street style

Don’t Want Your Picture Taken? Just Say So

Street style photographers.
Street style photographers. Photo: Gareth Cattermole/Getty Images

Amidst all the ballyhoo about who dresses up for street style photographers, who doesn’t, and who wishes they’d just go away, there’s the interesting matter of law: In France, according to the rather oblique Article 9 of France’s civil code, you can take legal action if someone photographs you without your permission. The Article states, “Everyone has the right to respect for his private life,” but what that means exactly is up for interpretation. The Times’s photography blog, Lens, notes today that this slippery law impacts street photographers, who often incite anger when they attempt to take candid shots in public:

This litigiousness is playing out in a country on whose streets Henri Cartier-Bresson, Willy Ronis and Robert Doisneau created historic images that continue to inspire photographers today. Yet in the 23 years since Article 9 became law, street photography in France has all but disappeared…

[T]he legal record is mixed. In 2008, when a woman objected to the use of her image by the photographer François-Marie Banier in his book “Perdre la Tête,” an appeals court sided with Mr. Banier. The ruling decreed that the right to control one’s image must yield when a photograph contributes to the exchange of ideas and opinions, deemed “indispensable” to a democratic society.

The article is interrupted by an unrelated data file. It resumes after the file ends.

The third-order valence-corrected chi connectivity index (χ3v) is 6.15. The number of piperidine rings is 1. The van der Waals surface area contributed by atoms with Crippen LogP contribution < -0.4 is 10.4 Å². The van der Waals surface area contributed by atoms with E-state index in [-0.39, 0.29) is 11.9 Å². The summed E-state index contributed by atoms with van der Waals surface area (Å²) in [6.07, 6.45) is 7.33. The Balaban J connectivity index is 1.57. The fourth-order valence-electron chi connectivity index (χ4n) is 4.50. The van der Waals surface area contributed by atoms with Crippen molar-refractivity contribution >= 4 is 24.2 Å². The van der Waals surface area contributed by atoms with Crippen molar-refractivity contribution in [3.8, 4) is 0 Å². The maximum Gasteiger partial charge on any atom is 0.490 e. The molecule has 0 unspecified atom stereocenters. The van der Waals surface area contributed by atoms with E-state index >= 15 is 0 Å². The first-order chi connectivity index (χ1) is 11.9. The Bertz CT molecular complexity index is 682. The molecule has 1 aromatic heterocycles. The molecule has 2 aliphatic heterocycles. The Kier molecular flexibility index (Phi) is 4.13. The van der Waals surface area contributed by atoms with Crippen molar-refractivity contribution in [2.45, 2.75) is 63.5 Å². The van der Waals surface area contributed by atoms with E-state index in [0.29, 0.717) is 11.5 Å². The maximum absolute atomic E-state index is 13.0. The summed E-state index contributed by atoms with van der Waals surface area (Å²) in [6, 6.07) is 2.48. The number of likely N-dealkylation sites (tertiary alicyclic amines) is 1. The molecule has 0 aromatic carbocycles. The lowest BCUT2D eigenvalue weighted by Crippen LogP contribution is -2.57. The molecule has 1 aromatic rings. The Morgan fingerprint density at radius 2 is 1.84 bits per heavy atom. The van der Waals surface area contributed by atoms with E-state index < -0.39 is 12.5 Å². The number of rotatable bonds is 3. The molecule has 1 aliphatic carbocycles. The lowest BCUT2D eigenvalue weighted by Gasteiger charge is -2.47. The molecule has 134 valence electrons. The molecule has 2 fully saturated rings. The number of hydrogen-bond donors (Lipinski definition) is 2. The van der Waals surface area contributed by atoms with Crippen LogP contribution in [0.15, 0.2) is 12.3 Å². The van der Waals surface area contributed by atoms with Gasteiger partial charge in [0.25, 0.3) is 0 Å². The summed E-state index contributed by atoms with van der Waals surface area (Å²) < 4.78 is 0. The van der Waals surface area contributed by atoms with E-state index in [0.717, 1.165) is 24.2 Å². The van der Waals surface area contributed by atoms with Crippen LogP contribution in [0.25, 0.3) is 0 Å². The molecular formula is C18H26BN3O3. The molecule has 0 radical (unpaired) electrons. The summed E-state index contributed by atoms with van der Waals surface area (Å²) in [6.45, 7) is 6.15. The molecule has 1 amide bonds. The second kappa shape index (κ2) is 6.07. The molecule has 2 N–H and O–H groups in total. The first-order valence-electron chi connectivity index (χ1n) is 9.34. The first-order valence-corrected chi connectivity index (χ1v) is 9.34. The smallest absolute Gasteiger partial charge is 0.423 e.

The article goes on to list other examples of legal precedence, all of which seem rather murky. But speaking of “candid” shots in “public,” how does this apply to street style photography, which goes on in France quite a bit, at least during Paris Fashion Week? Would those qualify as an “exchange of ideas and opinions”? Plenty would like to think so, particularly many of the subjects themselves. But as for those who constantly complain about getting mobbed outside fashion shows when all they want is to breeze in glamorously without interruption, well… technically, they have a right to say no, and a right to press charges if they want. 

On a separate but related note: Article 9, which has been around for decades, also means good things for Kate Middleton’s topless photos case. That photographer is toast.

Don’t Want Your Picture Taken? Just Say So